National Cancer Institute®
Last Modified: July 1, 2002
UI - 12032534
AU - Franklin SL; Eisenhofer G; Geffner ME
TI - Simultaneous development of pheochromocytomas in prepubertal siblings with von Hippel-Lindau syndrome.
SO - J Pediatr 2002 May;140(5):625-8
AD - Division of Endocrinology, Department of Pediatrics, Mattel Children's Hospital at UCLA, Los Angeles, California 90095, USA.
We report 2 siblings with a known von Hippel-Lindau mutation who simultaneously developed asymptomatic pheochromocytomas at significantly younger ages than are typically seen in this setting.
UI - 11865075
AU - Wiesener MS; Eckardt KU
TI - Erythropoietin, tumours and the von Hippel-Lindau gene: towards identification of mechanisms and dysfunction of oxygen sensing.
SO - Nephrol Dial Transplant 2002 Mar;17(3):356-9
UI - 12084291
AU - Maranchie JK; Walther MM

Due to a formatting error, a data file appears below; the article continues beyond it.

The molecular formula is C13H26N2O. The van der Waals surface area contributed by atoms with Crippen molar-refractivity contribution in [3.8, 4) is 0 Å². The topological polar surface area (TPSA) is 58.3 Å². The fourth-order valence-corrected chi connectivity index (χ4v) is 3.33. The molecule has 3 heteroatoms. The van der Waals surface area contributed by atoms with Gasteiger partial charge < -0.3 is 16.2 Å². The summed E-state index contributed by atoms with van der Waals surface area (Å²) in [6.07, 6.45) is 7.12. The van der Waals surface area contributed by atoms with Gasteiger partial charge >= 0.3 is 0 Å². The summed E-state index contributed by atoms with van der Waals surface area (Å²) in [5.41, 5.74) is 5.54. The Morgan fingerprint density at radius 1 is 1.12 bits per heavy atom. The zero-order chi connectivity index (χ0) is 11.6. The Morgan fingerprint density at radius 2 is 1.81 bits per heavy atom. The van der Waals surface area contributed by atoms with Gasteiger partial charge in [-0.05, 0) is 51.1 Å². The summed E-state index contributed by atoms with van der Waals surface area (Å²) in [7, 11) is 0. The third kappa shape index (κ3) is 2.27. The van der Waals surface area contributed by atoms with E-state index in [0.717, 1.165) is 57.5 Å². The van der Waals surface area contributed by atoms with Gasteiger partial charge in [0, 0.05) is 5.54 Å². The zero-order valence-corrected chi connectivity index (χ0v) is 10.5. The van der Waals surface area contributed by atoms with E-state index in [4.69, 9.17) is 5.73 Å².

TI - Early identification of patients with von Hippel-Lindau disease at risk for pheochromocytoma.
SO - Curr Urol Rep 2001 Feb;2(1):24-30
AD - Urologic Oncology Branch, National Cancer Institute, 10101 Grosvenor Place, #518, North Bethesda, MD 20852, USA. Maranchj@mail.nih.gov
von Hippel-Lindau disease (VHL) is an autosomal dominant familial syndrome that predisposes to the formation of tumors in multiple organ systems, including adrenal and extra-adrenal pheochromocytomas. However, fewer than 30% of VHL families develop pheochromocytomas. In recent years, this clinical heterogeneity has been correlated with missense mutations. The VHL patient requires vigilant, lifelong biochemical and radiographic screening for pheochromocytoma. Half of VHL pheochromocytomas present bilaterally, and there is a high incidence of recurrence after surgery. Because of the morbidity of bilateral total adrenalectomy with subsequent steroid replacement therapy, the recent therapeutic trend has been toward observation and minimally invasive adrenal-sparing procedures.
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